Crews have just completed phase one — the first mile of the future Veterans Parkway. Once complete, the corridor will create a new route between the two cities.
SALT LAKE CITY
Salt Lake City, Boise’s demographically similar neighbor to the south, used a local option tax to implement a light rail system. The system was criticized but quickly saw a ridership of 55,700 people in 2006 — more than double what was projected by 2020, according to the Salt Lake Tribune.
The light rail program, known as TRAX, began in 1999 operating along one 16-mile corridor between Salt Lake City and Sandy, Utah. Two additional routes were built in 2001 and 2003, with additional extensions completed in 2011.
The area’s local option tax, like the Utah Transit Authority’s service, is spread out over multiple counties. A 0.625 tax in Salt Lake County, and a 0.5 percent tax in Weber and Davis counties, are added to all non-food sales taxes and earmarked for transportation, according to the area’s regional transportation plan for 2007-2035.
The Treasure Valley is about 15 years behind Salt Lake’s population, said Valley Regional Transit executive director Kelli Fairless. And Salt Lake City started designing its public transportation system about 10-15 years before it put the first rail in the ground.
“Even if you’re extremely conservative, if you can take the long view about the investment that you’re making, public transportation ends up being a pretty good investment,” Fairless said.
Just as light rail was unpopular in Salt Lake, public transit in Idaho could be hindered because Idaho doesn’t have public transit experience, Fairless said. But Idaho does know roads.
“Now we’re paying the price for that because we have all these roads that take us places,” Fairless said. “We’ve designed our communities around driving, not walking, biking and public transportation. It’s made it even harder for public transportation to be efficient because of the way we’ve designed our cities.”
Salt Lake figured out how much it would cost to not build public transit as part of its overall transportation system, she said. The city built a transit system in a 30-foot right-of-way that can carry up to 250,000 people without ever expanding that footprint, she said.
In comparison, traffic on Interstate 84 near the Ten Mile exit has about a 93,000-vehicle count per day.
The light rail is only one small part of the Utah Transit Authority, which maintains a fleet of 600 buses, 400 van pools, 146 light rail vehicles, 63 commuter rail cars and 18 locomotives.
The authority serves not only Salt Lake City metropolitan area, but also six surrounding counties, which taken together are home to almost 2 million people.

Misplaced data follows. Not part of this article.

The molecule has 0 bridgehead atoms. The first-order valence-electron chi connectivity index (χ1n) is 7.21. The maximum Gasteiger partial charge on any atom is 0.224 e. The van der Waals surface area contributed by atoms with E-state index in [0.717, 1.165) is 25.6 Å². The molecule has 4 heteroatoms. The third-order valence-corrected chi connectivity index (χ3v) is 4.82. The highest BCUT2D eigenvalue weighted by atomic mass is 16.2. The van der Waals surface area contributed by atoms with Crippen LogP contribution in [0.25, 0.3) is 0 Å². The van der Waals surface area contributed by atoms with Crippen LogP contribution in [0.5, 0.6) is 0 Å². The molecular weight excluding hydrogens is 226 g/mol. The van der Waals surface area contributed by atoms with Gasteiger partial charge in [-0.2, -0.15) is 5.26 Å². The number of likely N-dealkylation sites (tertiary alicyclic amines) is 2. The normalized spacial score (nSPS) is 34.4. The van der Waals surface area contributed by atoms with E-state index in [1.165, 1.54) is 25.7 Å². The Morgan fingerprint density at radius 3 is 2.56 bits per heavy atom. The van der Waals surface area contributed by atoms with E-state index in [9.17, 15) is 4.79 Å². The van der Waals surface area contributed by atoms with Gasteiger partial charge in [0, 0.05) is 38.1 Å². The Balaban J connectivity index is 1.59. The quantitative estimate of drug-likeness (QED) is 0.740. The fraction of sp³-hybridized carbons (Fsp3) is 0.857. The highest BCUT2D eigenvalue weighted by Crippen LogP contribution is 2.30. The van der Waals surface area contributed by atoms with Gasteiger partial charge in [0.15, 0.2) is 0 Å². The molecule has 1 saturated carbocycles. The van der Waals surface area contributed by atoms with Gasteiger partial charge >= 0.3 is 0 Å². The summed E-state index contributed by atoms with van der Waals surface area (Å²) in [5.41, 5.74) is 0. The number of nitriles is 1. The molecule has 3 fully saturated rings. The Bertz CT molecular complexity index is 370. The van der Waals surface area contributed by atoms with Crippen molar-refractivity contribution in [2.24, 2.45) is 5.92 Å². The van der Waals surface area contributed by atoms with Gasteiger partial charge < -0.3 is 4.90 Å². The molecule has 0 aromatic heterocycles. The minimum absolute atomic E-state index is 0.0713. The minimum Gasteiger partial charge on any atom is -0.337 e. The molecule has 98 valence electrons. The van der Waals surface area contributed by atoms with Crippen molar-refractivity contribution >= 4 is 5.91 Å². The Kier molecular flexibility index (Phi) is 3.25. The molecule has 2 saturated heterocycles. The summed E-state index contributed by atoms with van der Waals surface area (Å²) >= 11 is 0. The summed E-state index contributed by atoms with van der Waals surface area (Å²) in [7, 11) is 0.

These vehicles operate along about 200 routes serving a 1,600-square-mile region encompassing Salt Lake City, Park City, Provo, Ogden and Tooele.
The Utah Transportation Authority operated on a budget of $202 million in 2012, according to a National Transportation Database report. Of that amount, about 22 percent came from passenger fares, 53 percent from state funds, 23 percent from federal funds and 3 percent from other sources.
- By Justin Dalme and John Funk
Spokane, Washington, another city with both geographic and demographic similarities to Boise, saw the birth of the Spokane Transit Authority in 1980, although public transportation in the city dates back to at least 1883, when independent businesses offered transportation service via horse-drawn carriages.
Public transit has always remained a staple of the Spokane metro area, authority spokeswoman Beth Bousley said. In the 1920s, local utility companies in partnership with transit providers established the area’s first regional transportation network: the Spokane United Railway Company.
Streetcars and trolleys moved residents and visitors around the city until the 1930s, Bousley said, when they were gradually replaced by buses and motor coaches.
Due to gasoline rationing during World War II, ridership spiked in the mid- to late-1940s.
Today, according to an annual report released by the authority, it manages a fleet of 148 buses, 118 paratransit vans offering transportation service to the disabled and 111 van pools operating along 34 routes, providing about 11 million rides each year.
It operates on a budget of about $56 million, about 18 percent of which comes from passenger fares. Sixty-five percent comes from local funds, 15 percent from federal assistance and 2 percent from other sources.
The local portion of the funding, Bousley said, comes from a sales tax in a Public Transportation Benefit Area. When the authority was established in 1981, the amount of sales tax earmarked for transportation was set at 0.3 percent. In 2004, voters approved a 0.3 percent increase, bringing the total levy up to 0.6 percent, which generated about $37 million in 2012, according to a National Transportation Database report.
- By John Funk